[PAST EVENT] Africana First Friday Lecture with R. Benedito Ferrao

March 6, 2015
12pm - 1pm
Location
Morton Hall, Room 314
100 Ukrop Way
Williamsburg, VA 23185Map this location
R. Benedito Ferrao is a Mellon Faculty Fellow in Asian and Middle Eastern Studies. He completed his Ph.D. at Birkbeck College, University of London, where he was a Rotary Ambassadorial Scholar. As an Endeavour Postdoctoral Fellow at La Trobe University in Melbourne, Australia, he researched literary representations of African slavery in the Indian Ocean world. His other research and teaching interests include the literary representations of Goans in transnational contexts, including Africa, South Asia, and the West. A writer of fiction, creative non-fiction, op-eds, and literary criticism, Ferrao's work has been published internationally. In 2014, he was awarded the Analysis Prize by the San Francisco Peninsula Press Club. Find his writing at thenightchild.blogspot.com.

While Portugal and its former colonies are unique in their lack of geographic contiguity with one another, the less visible connective tissue between them is the affective cartography of lore and religious belief.

On 25 November, 1510, Afonso de Albuquerque took Goa. It was the feast day of Saint Catherine of Alexandria. The daughter of a Pagan Roman governor, Saint Catherine was famously martyred in the fourth century for refusing to recant her faith in Christ. While a shared faith is the most evident connection between Saint Catherine and the Portuguese, Africa is another less examined one. Saint Catherine's continental location was also that from which sprung the Moors: Muslims who ruled over Iberia for several centuries. What influence does this bear on the religious purposes of Portuguese colonization and how might it have functioned alongside the creation of racialized identities via colonial contact?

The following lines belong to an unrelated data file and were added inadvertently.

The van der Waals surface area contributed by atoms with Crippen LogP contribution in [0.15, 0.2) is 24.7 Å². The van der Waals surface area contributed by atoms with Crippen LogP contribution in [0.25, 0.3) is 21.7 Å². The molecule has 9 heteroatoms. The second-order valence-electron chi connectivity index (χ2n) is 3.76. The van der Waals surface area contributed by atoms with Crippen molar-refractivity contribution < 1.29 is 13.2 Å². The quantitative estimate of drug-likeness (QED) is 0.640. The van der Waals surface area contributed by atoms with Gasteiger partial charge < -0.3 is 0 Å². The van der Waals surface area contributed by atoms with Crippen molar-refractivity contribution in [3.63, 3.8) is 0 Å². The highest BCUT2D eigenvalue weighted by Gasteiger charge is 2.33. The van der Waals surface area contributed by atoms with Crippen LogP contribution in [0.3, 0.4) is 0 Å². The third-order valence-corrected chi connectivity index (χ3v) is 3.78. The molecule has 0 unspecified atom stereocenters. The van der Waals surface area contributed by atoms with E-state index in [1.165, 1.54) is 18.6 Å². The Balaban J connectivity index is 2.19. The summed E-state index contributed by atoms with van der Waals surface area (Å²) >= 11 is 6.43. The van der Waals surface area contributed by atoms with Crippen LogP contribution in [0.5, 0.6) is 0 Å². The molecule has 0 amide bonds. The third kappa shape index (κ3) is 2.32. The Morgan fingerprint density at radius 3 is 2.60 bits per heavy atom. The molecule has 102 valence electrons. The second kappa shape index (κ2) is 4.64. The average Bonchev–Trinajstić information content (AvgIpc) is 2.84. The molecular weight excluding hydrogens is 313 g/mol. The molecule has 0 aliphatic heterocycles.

To delve into these questions, I look to the novel Skin by Goan American writer Margaret Mascarenhas, in which a descendant of Kimpa Vita, a 17th century Angolan prophetess, is captured and brought to Goa as part of the Portuguese slave trade. Historically, Kimpa Vita's version of Catholicism, both Afro-centric and gender equitable, was created in the service of re-uniting a colonially war-torn Portuguese colony.

Like Saint Catherine, she was also martyred for her beliefs. The comparison between the two women ends in the difference between how their ideas of faith were conversely employed in anti/colonial practice. By continuing Kimpa Vita's lineage in Goa, Mascarenhas intertwines the colonial legacies of Portugal, India, and Africa, bridging the regions through myth, magical realism, and the lives of her female characters. Thereby, Skin offers a re-conception of Goan identity, emphasizing hybridity and dissimilarity as inherent to the postcolonial condition.
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